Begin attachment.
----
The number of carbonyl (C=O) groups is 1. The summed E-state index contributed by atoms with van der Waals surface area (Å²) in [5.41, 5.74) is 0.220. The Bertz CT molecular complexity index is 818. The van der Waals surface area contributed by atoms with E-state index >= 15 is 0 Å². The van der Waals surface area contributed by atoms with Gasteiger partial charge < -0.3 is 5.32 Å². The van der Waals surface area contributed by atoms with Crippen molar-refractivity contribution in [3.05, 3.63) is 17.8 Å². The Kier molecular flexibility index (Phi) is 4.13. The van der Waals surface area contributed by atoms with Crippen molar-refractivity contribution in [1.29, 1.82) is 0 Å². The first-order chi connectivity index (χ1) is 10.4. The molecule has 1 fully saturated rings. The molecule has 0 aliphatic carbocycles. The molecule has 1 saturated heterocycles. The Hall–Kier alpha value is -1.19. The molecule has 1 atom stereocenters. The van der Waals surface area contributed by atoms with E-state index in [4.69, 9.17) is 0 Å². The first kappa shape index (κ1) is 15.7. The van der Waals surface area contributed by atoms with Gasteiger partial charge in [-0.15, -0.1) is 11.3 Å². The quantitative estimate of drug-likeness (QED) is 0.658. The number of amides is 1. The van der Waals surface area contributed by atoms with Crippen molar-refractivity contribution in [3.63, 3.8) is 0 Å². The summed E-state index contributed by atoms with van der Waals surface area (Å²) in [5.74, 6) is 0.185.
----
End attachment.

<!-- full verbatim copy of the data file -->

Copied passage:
The number of carbonyl (C=O) groups is 1. The summed E-state index contributed by atoms with van der Waals surface area (Å²) in [5.41, 5.74) is 0.220. The Bertz CT molecular complexity index is 818. The van der Waals surface area contributed by atoms with E-state index >= 15 is 0 Å². The van der Waals surface area contributed by atoms with Gasteiger partial charge < -0.3 is 5.32 Å². The van der Waals surface area contributed by atoms with Crippen molar-refractivity contribution in [3.05, 3.63) is 17.8 Å². The Kier molecular flexibility index (Phi) is 4.13. The van der Waals surface area contributed by atoms with Crippen molar-refractivity contribution in [1.29, 1.82) is 0 Å². The first-order chi connectivity index (χ1) is 10.4. The molecule has 1 fully saturated rings. The molecule has 0 aliphatic carbocycles. The molecule has 1 saturated heterocycles. The Hall–Kier alpha value is -1.19. The molecule has 1 atom stereocenters. The van der Waals surface area contributed by atoms with E-state index in [4.69, 9.17) is 0 Å². The first kappa shape index (κ1) is 15.7. The van der Waals surface area contributed by atoms with Gasteiger partial charge in [-0.15, -0.1) is 11.3 Å². The quantitative estimate of drug-likeness (QED) is 0.658. The number of amides is 1. The van der Waals surface area contributed by atoms with Crippen molar-refractivity contribution in [3.63, 3.8) is 0 Å². The summed E-state index contributed by atoms with van der Waals surface area (Å²) in [5.74, 6) is 0.185.